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Bike Profile - Posted 19th November 2010

BMW K75RT Part 2
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Adjusting fuel injectors need not be a traumatic task. Well, not if you read the manual first. Steve MacGregor tried to cure his BMW's rough running...

My background is in engineering, and a favourite saying in that industry is; RTFM (the polite version is Read The Flippin' Manual). Often this is quoted just after someone has broken some delicate and expensive item because they haven't researched how to use it first.

And of course it's good advice when working on bikes too. Bikes are complex things and it would be stupid to work on them without knowing what you're doing. And only a complete numpty would try something like adjusting a fuel injection system without first reading the manual. Can you see where this is inexorably heading yet, dear reader?

Before fiddling. Notice mostly smoothish running. BMW K75RT

Having cured the wayward handling of my BMW K75RT, the next step was to synchronise the fuel injectors. The bike was down on power, wouldn't run much over 80mph and at high revs made the characteristic droning associated with unsynchronised carburettors or fuel injectors. Fortunately access to the fuel injection system is good on the K bikes, as the engine is laid on its side. Removing the left lower fairing panel gives unrestricted access to the injector bodies and linkages.

On the K75 the system consists of three separate throttle bodies linked by a simple, adjustable mechanical linkage. Each throttle body also has what looks like a mixture adjustment screw and a connection point for a vacuum gauge. I mean, how difficult could it be? Evidently all you have to do is connect the vacuum gauges and then adjust the linkages until the airflow is even. Simple, eh? Or not.

It was the work of a moment to connect up the vacuum gauges (ever noticed how smoothly and quickly things go when you're making a terrible mistake?). It was also very simple to adjust the throttle body linkages to get an even air flow registering on the gauges. I revved the engine. Oh dear. It sounded like a violently shaken a sack of spanners. It was also reluctant to rev and spat and popped on the over-run. I checked again - the gauges showed that the flow across the three bodies was even, but the bike was running much worse than before. Time to RTFM then.

A Really Bad Idea... BMW K75RT

I had downloaded a .pdf version of the official BMW manual soon after I bought the bike. I fired up the computer and opened the file, going quickly to the fuel injection section. There, right at the start was a diagram with large arrows pointing to the linkage adjustment screws (the ones I had just been fiddling with). In big, scary block capitals it said;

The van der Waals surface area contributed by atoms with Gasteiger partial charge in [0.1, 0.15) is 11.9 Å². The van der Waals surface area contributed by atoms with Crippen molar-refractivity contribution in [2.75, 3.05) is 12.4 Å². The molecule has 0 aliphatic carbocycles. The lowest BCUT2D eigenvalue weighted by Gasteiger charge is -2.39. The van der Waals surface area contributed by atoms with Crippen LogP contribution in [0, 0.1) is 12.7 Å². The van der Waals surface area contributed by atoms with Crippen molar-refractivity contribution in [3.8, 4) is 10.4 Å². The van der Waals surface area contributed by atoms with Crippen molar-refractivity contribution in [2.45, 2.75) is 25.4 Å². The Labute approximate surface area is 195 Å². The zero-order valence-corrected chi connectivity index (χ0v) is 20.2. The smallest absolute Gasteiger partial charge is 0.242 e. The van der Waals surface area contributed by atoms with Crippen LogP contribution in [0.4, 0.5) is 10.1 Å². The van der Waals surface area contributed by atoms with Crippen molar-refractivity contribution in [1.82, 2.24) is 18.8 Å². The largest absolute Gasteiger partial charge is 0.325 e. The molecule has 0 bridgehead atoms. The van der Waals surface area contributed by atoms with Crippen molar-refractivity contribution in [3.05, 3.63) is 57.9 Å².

Hmm. This didn't sound good. I did some further research on the Internet and discovered that the linkages control the position of the internal throttle body butterflys and are set at the factory when the bike is assembled. If the adjustment is disturbed, there is no way of getting back to factory settings. One forum poster said ominously 'Do not on any account adjust the linkage screws. If you do, the only way to get back to smooth running is to replace the complete throttle body assembly.'

Stopping only to reassure my wife, who had become alarmed by the sound of gnashing teeth and rending garments coming from the vicinity of the computer, I read on with a sinking heart. What I should have done was to set the balance using the air bypass screws (the things I had mistaken for mixture screws) whilst leaving the mechanical linkages well alone. But now that I had disturbed the linkages there was no way of getting back to factory settings. The manual didn't have any suggestions as to what to do if you had inadvertently adjusted the wrong thing.

After rejecting the obvious solutions (sell it immediately on eBay, a mysterious shed fire, etc.) the next step was to turn to the Internet for assistance. I don't know about you, but one of the things I find most comforting about the Net is that I can usually find someone else who is as stupid as me. Sure enough, after some trawling on forums I came across the website for the BMW Owners Club of America. A K75 owner in California had done exactly the same thing that I had, and had posted a message asking for help. Some of the replies were frankly unhelpful ('You shouldn't have adjusted the linkages. Buy a new set of throttle bodies'), but I finally came across one message which seemed sensible.

By closing all the air bypass screws completely and making some other adjustments to make the bike idle, I could ensure that any differences in flow were caused solely by misalignment of the throttle body butterflys. I could then balance the flow using the vacuum gauges, which should roughly align the butterflys. This wouldn't be as precise as the settings applied at the factory, but should get close enough to allow fine tuning using the air bypass screws.

After fiddling. Can you hear the difference?... BMW K75RT
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To my relief, this worked. It took a lot of fiddling but I finally got the bike to run smoothly. Acceleration is now much crisper, power is noticeably up and the droning noise at high revs has disappeared. I don't know if it's as good as it would have been if the system still used factory settings, but it feels pretty sharp. I also suspect that I wasn't the first person to try adjusting the throttle linkages on this particular bike. However I could have saved a great deal of heartache and faffing about if I had just read the manual first. From now on I'll RTFM before starting any new job. Almost certainly. Probably.

Next, time to get rid of that topbox and those panniers…


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